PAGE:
Are you a gardener?
As soon as it starts to get warm in the Spring I start itching to get outside and turn the barren hellscape of my raised beds after a long winter into a fertile playground. I’ve even joined some gardening groups on Facebook, including one where the members like to grow stuff and share an interest in true crime. So you can imagine the buzz that went through this group when the story broke that some complete and utter monster has stolen a zucchini from a library garden in Stamford… AND REPLACED IT WITH A CUCUMBER!
THIS IS NOT A JOKE someone stole a zucchini from our library garden and left a cucumber in its place. any leads in this case are appreciated pic.twitter.com/qJ7QYPAmhx
— Marissa Bucci (@village_witch16) August 8, 2017
The news of this heinous crime made it all the way to Jezebel (which I stopped reading a long time ago because it made me hate literally everyone!)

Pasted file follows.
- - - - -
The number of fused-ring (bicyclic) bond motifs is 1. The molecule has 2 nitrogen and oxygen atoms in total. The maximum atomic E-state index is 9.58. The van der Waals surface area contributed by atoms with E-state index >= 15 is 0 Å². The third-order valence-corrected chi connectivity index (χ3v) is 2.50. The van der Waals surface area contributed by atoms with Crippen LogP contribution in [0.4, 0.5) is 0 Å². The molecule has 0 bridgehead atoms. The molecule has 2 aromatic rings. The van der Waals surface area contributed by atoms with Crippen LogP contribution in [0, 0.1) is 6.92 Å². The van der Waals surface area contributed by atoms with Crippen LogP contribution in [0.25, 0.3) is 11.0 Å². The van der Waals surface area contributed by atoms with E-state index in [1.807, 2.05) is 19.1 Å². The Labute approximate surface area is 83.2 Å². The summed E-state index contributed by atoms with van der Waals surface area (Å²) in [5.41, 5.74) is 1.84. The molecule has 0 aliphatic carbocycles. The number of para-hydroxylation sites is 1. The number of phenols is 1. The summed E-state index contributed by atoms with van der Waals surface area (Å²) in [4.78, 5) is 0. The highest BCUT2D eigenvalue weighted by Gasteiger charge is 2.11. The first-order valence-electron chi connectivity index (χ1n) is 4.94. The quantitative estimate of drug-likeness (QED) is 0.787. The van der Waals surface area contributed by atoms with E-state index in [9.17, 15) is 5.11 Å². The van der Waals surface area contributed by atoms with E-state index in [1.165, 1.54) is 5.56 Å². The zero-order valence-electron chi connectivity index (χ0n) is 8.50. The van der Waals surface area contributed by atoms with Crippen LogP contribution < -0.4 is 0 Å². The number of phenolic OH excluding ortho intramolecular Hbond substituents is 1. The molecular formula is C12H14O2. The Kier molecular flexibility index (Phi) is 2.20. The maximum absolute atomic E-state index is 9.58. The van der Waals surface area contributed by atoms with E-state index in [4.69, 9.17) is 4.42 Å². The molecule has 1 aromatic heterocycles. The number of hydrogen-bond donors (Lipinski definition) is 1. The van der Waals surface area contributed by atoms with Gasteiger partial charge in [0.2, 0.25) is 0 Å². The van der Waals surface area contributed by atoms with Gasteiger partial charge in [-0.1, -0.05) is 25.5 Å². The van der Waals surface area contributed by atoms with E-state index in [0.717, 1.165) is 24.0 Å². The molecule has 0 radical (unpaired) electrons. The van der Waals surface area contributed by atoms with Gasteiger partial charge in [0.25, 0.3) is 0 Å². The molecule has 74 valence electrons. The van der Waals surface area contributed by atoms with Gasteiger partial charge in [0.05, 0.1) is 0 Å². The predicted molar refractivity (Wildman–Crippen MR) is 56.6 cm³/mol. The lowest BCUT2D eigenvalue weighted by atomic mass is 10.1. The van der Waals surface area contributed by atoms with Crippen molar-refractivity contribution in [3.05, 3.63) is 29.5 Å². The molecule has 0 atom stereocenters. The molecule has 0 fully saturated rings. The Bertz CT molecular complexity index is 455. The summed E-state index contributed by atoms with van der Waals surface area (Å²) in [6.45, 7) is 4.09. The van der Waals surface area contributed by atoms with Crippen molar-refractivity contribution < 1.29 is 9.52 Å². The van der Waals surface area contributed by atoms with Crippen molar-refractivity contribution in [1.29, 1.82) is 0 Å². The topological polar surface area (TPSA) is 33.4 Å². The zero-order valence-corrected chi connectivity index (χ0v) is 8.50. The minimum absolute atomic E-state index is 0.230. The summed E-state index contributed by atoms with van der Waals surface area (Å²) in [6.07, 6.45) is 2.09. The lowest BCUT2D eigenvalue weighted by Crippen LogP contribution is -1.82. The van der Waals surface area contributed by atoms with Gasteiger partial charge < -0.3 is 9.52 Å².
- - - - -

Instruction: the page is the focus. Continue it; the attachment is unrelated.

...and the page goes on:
I don’t plant zucchini anymore for a number of reasons:
- It sucks
- One day it’s a normal size, the next day it looks like it ate the other zucchinis
- Even one zucchini is more zucchini than one person can eat so I end up with lots of half-zucchinis hanging around my kitchen
- I’ve decided winter squash is more worthy of my garden space
- It costs like 5 cents to just buy a zucchini
Nonetheless, if someone stole the food I had lovingly grown with my own hands, and replaced it with what I assume to be their inferior food, I would go berserker.
I have some thoughts about how to find the culprit in this particular crime against humanity:
- Look for a nearby garden that has way too many cucumbers. Alternatively you can ask neighbors if anyone has been trying to foist baskets of cukes upon them.
- Visit local supermarkets and ask if anyone has attempted to return a cucumber after realizing they had mistaken it for a zucchini.